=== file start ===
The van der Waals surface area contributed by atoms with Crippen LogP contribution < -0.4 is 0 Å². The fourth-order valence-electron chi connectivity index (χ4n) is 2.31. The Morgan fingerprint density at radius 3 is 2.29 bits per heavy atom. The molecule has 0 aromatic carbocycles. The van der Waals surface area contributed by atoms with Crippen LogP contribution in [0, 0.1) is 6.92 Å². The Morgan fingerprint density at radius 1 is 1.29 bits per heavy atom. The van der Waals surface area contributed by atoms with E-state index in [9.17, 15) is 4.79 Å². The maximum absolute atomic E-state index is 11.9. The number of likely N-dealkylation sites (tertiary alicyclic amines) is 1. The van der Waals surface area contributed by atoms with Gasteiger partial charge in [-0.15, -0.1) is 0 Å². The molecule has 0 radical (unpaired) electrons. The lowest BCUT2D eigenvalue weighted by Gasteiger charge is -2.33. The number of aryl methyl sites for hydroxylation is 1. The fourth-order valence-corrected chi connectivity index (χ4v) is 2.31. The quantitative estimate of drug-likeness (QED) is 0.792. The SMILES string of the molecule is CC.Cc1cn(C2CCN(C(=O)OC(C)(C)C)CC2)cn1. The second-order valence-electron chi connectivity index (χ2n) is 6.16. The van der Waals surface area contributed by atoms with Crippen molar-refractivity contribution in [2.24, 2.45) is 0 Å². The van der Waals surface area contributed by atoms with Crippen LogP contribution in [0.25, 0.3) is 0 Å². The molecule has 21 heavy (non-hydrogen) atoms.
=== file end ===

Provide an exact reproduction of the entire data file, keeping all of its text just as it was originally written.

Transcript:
The van der Waals surface area contributed by atoms with Crippen LogP contribution < -0.4 is 0 Å². The fourth-order valence-electron chi connectivity index (χ4n) is 2.31. The Morgan fingerprint density at radius 3 is 2.29 bits per heavy atom. The molecule has 0 aromatic carbocycles. The van der Waals surface area contributed by atoms with Crippen LogP contribution in [0, 0.1) is 6.92 Å². The Morgan fingerprint density at radius 1 is 1.29 bits per heavy atom. The van der Waals surface area contributed by atoms with E-state index in [9.17, 15) is 4.79 Å². The maximum absolute atomic E-state index is 11.9. The number of likely N-dealkylation sites (tertiary alicyclic amines) is 1. The van der Waals surface area contributed by atoms with Gasteiger partial charge in [-0.15, -0.1) is 0 Å². The molecule has 0 radical (unpaired) electrons. The lowest BCUT2D eigenvalue weighted by Gasteiger charge is -2.33. The number of aryl methyl sites for hydroxylation is 1. The fourth-order valence-corrected chi connectivity index (χ4v) is 2.31. The quantitative estimate of drug-likeness (QED) is 0.792. The SMILES string of the molecule is CC.Cc1cn(C2CCN(C(=O)OC(C)(C)C)CC2)cn1. The second-order valence-electron chi connectivity index (χ2n) is 6.16. The van der Waals surface area contributed by atoms with Crippen molar-refractivity contribution in [2.24, 2.45) is 0 Å². The van der Waals surface area contributed by atoms with Crippen LogP contribution in [0.25, 0.3) is 0 Å². The molecule has 21 heavy (non-hydrogen) atoms.